Where are the weakest links in the illegal wildlife trade enforcement chain? Lessons from corruption risk assessments with agencies in three countries

This Practice Note:

  1. Summarizes experiences and lessons from conducting corruption risk assessments (CRAs) with authorities responsible for investigations and prosecutions of illegal wildlife trade (IWT) cases in three countries in Africa and Latin America. It seeks to demonstrate the value of adopting a collaborative approach to CRAs, illustrates potential avenues for pursuing such an approach when the right factors are in place, and demonstrates how mapping the criminal justice process provides a solid starting point to identify critical vulnerabilities. The note also highlights factors that might recommend another approach, for example where collaboration cannot be assured.
  2. Highlights some common risks that emerged from the CRAs in the three countries and that may negatively affect the progress of IWT cases in other countries. Still, corruption risks vary among countries and agency contexts, and it is not always feasible for practitioners to conduct or initiate a CRA. These general insights can help point practitioners to possible vulnerabilities to look out for.

The practice note was developed by team members of the Basel Institute's Green Corruption programme as part of a wider research collaboration between the Basel Institute and the TNRC project consortium. 

Takeaways

  • Effective enforcement against illegal wildlife trade (IWT) and related crimes is a vital component of wildlife conservation, but corruption risks within law enforcement agencies can undermine their ability to investigate and prosecute such cases. Supporting agencies to identify, evaluate, prioritize, and mitigate their corruption risks can help improve enforcement outcomes, assign scarce resources to areas that pose the highest risks, and build trust and cooperation with other agencies and stakeholders.
  • This TNRC Practice Note describes the lessons and insights from a three-country corruption risk assessment (CRA) exercise, using a collaborative approach that involves engaging with agency staff and relevant stakeholders to illuminate and systematically evaluate major risks. This is a sensitive process that requires strong relationships with agency leadership and a deep understanding of local political, social, and economic factors.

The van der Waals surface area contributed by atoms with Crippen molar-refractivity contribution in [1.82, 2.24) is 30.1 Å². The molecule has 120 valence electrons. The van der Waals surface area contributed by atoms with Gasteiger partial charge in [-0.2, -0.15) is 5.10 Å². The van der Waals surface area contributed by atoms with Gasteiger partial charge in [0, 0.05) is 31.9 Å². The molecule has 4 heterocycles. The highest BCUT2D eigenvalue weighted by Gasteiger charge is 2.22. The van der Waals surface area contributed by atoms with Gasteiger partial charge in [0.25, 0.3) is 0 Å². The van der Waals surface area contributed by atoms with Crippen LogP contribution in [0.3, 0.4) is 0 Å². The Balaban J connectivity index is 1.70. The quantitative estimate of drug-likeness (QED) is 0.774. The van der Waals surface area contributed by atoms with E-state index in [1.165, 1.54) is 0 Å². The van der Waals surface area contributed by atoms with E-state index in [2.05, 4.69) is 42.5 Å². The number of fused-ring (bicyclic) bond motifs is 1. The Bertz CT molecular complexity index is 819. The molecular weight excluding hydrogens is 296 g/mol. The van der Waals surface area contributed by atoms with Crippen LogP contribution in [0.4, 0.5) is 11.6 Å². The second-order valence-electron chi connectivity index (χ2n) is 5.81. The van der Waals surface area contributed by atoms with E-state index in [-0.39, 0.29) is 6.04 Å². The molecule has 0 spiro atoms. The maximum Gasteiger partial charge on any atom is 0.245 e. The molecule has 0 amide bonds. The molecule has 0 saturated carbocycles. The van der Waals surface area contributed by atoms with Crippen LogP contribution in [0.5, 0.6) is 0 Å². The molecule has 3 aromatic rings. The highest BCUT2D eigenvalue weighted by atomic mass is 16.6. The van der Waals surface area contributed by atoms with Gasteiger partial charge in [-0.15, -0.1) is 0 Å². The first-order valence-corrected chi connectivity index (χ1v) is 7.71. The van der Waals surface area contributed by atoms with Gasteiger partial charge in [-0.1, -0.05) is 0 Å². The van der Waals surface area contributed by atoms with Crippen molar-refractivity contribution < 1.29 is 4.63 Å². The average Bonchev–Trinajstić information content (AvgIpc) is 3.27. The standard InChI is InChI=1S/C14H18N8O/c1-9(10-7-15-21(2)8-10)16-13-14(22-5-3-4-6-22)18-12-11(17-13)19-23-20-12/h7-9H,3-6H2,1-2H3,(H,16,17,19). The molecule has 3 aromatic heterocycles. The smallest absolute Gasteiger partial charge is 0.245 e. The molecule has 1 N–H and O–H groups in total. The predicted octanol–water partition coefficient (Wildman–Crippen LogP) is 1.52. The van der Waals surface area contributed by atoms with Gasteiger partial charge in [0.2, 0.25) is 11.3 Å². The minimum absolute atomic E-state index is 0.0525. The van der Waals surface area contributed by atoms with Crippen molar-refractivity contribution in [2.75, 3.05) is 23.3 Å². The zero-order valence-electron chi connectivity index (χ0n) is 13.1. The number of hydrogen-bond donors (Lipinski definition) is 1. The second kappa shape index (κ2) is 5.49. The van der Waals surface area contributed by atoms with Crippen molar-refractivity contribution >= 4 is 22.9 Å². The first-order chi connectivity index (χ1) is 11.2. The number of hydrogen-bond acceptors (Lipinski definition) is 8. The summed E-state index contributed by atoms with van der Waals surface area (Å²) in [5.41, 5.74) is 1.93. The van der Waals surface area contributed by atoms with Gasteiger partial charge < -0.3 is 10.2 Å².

• In all three countries, mitigating high-priority corruption risks in law enforcement agencies required a constructive, pragmatic, and sustained approach. Working jointly and acknowledging agencies’ political, capacity, and resource constraints can therefore represent a viable alternative to simply penalizing corrupt practices through investigations and audits.
  • Experience suggests that mapping the criminal justice process’ decision points is a crucial first step that builds shared understanding across stakeholders and helps identify corruption risk areas. It can take substantial investments of time to produce such maps, but that investment is usually warranted as it ensures researchers and stakeholders are speaking the same language.

About the TNRC project

The TNRC project seeks to improve biodiversity conservation outcomes by helping practitioners to address the threats posed by corruption to wildlife, fisheries and forests. TNRC harnesses existing knowledge, generates new evidence, and supports innovative policy and practice for more effective anti-corruption programming on the ground.

A USAID-funded project, TNRC is implemented by a consortium of leading organizations in anti-corruption, natural resource management, and conservation: World Wildlife Fund (WWF), the U4 Anti-Corruption Resource Centre at the Chr. Michelsen Institute, TRAFFIC, and the Terrorism, Transnational Crime and Corruption Center (TraCCC) at George Mason University.

TNRC practice note on corruption risk assessments - cover page
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Targeting Natural Resource Corruption (TNRC) project
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